By Yang Jianli and Aaron Rhodes
UNESCO’s Memory of the World Program is “an international initiative launched to safeguard the documentary heritage of humanity against collective amnesia, neglect, the ravages of time and climatic conditions, and willful and deliberate destruction.” But what events deserve a place in this ambitious and influential project?
Today the Memory of the World Program faces a crucial test of its intellectual and moral integrity: Will it include photographs of the “Tank Man,” that is, images of the young Chinese man who, in 1989, heroically stood his ground before a line of army tanks on their way to Tiananmen Square?
The photographs are already among the most well-known in the world. The Tank Man’s image is seared into the world’s collective consciousness as an icon of courage, sacrifice, and peaceful protest, of “speaking truth to power.” In 2016, Time Magazine named the Tank Man image as one of the “100 Most Influential Photographs of All Time,” describing the photo as “a symbol of resistance to unjust regimes everywhere.” The photos marks not only the courage of the protester, but of the journalists who documented the events as well.
But as famous as they are, the Tank Man images are in danger of being suppressed and forgotten. It has been 28 years since at least hundreds, but by most accounts thousands of innocent lives were lost when the Chinese government violently attacked unarmed students and other citizens in Tiananmen Square and elsewhere on June 4, 1989. China’s dramatically rising power and influence on the global stage have been accompanied by the government’s persistent efforts to destroy, censor, conceal and suppress information about the Tiananmen massacre. In fact, the permanent record of the Tank Man image is now in danger of being lost due to the sale of Corbis, a photography archive, to the Chinese state.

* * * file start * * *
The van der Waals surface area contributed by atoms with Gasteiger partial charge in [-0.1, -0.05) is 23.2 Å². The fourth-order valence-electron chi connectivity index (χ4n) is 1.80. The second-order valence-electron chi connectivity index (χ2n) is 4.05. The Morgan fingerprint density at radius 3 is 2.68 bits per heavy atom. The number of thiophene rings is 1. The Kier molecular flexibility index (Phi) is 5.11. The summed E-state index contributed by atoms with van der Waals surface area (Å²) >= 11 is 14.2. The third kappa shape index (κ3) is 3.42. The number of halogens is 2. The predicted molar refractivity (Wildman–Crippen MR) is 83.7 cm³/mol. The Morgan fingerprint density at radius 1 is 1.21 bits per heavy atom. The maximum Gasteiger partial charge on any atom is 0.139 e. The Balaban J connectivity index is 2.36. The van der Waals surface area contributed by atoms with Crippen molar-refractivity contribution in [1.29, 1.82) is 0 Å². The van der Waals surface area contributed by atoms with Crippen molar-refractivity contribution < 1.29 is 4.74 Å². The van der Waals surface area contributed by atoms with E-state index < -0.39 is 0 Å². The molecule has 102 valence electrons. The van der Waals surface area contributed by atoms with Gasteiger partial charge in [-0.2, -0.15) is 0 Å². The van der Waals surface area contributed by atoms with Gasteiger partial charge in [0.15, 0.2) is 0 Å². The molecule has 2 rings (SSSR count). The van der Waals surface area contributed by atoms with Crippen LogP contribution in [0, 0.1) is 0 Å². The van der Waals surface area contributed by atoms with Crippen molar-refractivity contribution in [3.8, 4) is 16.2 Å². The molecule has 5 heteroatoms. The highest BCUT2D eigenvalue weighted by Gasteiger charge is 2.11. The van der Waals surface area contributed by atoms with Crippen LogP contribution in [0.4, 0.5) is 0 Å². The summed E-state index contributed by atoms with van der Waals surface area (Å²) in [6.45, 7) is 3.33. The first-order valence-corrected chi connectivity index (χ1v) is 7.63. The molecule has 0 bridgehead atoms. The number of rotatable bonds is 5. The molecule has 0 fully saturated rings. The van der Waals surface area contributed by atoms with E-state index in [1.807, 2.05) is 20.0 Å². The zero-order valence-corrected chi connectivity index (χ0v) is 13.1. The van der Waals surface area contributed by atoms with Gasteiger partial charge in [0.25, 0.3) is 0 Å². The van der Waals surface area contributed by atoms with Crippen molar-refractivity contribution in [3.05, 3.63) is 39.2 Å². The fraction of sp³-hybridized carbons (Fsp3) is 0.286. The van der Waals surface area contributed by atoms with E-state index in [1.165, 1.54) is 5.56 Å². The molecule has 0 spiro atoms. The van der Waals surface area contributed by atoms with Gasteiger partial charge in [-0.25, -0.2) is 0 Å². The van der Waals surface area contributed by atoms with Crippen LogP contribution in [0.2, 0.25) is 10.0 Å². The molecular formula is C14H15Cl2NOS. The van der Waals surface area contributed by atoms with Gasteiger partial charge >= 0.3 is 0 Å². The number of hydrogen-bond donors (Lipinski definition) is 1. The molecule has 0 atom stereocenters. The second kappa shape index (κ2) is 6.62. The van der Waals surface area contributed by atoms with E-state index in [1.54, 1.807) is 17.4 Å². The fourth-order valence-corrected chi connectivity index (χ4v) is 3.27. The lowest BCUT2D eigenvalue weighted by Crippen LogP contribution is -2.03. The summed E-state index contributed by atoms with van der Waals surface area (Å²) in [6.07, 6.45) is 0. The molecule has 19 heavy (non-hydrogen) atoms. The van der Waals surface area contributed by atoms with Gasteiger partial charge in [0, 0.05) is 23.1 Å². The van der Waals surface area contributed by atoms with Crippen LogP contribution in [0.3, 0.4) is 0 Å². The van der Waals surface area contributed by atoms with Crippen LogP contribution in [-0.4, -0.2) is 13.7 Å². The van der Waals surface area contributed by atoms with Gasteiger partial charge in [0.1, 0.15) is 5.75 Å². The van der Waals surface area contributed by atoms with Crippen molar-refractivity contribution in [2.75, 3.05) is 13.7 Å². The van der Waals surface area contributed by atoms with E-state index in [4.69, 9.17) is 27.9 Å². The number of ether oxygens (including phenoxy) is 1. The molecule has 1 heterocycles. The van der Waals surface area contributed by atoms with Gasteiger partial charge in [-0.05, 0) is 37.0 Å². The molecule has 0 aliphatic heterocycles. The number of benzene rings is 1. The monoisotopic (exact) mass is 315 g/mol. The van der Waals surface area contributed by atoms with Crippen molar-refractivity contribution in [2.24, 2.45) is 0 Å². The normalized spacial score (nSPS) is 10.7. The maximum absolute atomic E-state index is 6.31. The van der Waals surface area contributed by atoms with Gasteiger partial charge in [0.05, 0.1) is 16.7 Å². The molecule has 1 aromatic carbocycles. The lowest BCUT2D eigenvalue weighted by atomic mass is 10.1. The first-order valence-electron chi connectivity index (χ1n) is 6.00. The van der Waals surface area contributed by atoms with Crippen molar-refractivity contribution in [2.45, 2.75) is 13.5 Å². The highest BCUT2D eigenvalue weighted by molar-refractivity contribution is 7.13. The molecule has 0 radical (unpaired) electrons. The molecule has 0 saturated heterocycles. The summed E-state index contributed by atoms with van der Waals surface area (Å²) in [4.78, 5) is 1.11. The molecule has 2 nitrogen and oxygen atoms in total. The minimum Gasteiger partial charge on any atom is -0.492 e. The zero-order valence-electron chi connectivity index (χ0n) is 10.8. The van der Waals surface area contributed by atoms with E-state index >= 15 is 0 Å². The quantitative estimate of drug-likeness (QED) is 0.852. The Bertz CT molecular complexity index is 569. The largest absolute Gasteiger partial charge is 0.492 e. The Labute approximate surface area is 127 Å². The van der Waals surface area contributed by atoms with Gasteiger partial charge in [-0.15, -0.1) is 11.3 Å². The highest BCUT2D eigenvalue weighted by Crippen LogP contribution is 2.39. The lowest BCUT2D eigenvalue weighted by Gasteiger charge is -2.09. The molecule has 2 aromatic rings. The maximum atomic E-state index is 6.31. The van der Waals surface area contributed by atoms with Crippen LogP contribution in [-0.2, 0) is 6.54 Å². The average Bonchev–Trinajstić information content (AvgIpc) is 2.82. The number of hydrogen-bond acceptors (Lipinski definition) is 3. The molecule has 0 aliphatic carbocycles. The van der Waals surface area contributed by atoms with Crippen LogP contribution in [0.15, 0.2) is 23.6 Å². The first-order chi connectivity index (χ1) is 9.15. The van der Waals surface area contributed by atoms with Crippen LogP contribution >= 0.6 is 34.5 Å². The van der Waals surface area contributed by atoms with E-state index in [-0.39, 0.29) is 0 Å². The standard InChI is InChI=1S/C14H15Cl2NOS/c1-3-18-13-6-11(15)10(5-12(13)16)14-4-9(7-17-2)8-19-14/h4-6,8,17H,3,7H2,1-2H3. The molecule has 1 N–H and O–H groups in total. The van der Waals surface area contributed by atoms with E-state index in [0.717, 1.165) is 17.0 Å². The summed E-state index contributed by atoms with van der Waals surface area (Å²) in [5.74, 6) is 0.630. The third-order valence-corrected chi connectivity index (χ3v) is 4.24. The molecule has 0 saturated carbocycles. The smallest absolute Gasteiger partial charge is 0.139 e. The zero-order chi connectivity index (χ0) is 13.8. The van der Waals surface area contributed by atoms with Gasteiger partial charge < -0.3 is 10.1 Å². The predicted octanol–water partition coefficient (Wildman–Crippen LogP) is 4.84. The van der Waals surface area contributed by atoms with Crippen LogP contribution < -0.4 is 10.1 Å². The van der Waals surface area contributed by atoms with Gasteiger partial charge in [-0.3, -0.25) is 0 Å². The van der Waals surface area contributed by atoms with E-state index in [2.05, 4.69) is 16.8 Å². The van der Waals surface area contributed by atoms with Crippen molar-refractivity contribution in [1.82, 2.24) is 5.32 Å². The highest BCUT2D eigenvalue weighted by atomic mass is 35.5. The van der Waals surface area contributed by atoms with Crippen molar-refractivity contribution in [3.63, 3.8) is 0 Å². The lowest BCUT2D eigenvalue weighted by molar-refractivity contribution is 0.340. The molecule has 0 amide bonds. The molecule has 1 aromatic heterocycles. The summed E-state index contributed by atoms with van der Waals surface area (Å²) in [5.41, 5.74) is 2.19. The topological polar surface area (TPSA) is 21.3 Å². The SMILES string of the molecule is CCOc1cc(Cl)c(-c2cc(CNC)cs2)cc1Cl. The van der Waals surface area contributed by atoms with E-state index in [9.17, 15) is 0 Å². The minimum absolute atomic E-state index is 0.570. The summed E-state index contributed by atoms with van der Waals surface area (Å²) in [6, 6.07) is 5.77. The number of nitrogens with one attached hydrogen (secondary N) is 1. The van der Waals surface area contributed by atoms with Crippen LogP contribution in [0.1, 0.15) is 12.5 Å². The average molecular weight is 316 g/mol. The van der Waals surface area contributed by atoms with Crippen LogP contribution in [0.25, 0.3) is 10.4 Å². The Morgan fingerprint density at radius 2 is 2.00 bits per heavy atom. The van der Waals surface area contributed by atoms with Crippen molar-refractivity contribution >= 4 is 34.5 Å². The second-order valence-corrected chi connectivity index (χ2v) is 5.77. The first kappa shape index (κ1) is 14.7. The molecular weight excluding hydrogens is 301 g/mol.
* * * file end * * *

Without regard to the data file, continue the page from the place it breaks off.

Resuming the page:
In this situation, it is our moral and historical obligation to ensure that future generations can and will know and understand what happened there, and that they have the opportunity to feel in their souls the moral power of young Chinese who risked and lost their lives for human rights and democracy.
In May 2016, Initiatives for China, an NGO whose mission is a peaceful transition to democracy in China, the Newseum, a museum devoted to defending basic freedoms, and renowned American photographer Charlie Cole, nominated the images of the Tank Man to be inscribed into the Memory of the World Register as part of the world’s documentary heritage.
As a permanent part of these archives, the images will be preserved not only as sources of information and inspiration for the people of China, but for people everywhere drawn by the same ideals as the Tiananmen student protesters.
The UNESCO decision-making process has reached a critical stage. The International Advisory Committee of the Memory of the World program found that the images met the criteria for the Register and passed our application for the significance test. It will soon further review the candidates and make a final recommendation to Irina Bokova, UNESCO’s Director General, who will make the final decision.
In 1989, the Tank Man defied China. Today, will China use its massive political and economic leverage to hide the Tank Man from the world, and thus try to hide from its own history? Indeed, nothing could be more healthy for Chinese society than for the Chinese government to support inclusion of the Tank Man images in UNESCO’s archive. It would be a dramatic demonstration that China has nothing to fear from her history, or her own people. It would confirm President Xi’s declaration at Davos, in which he said that China seeks to defend the liberal democratic world order.
With illiberalism on the rise in many places in the world, many societies need the reaffirmation of universal values offered by the Tank Man. With UNESCO’s support, the Tank Man’s spirit will endure.
Yang Jianli is President of Initiatives for China. Aaron Rhodes is President of the Forum for Religious Freedom-Europe.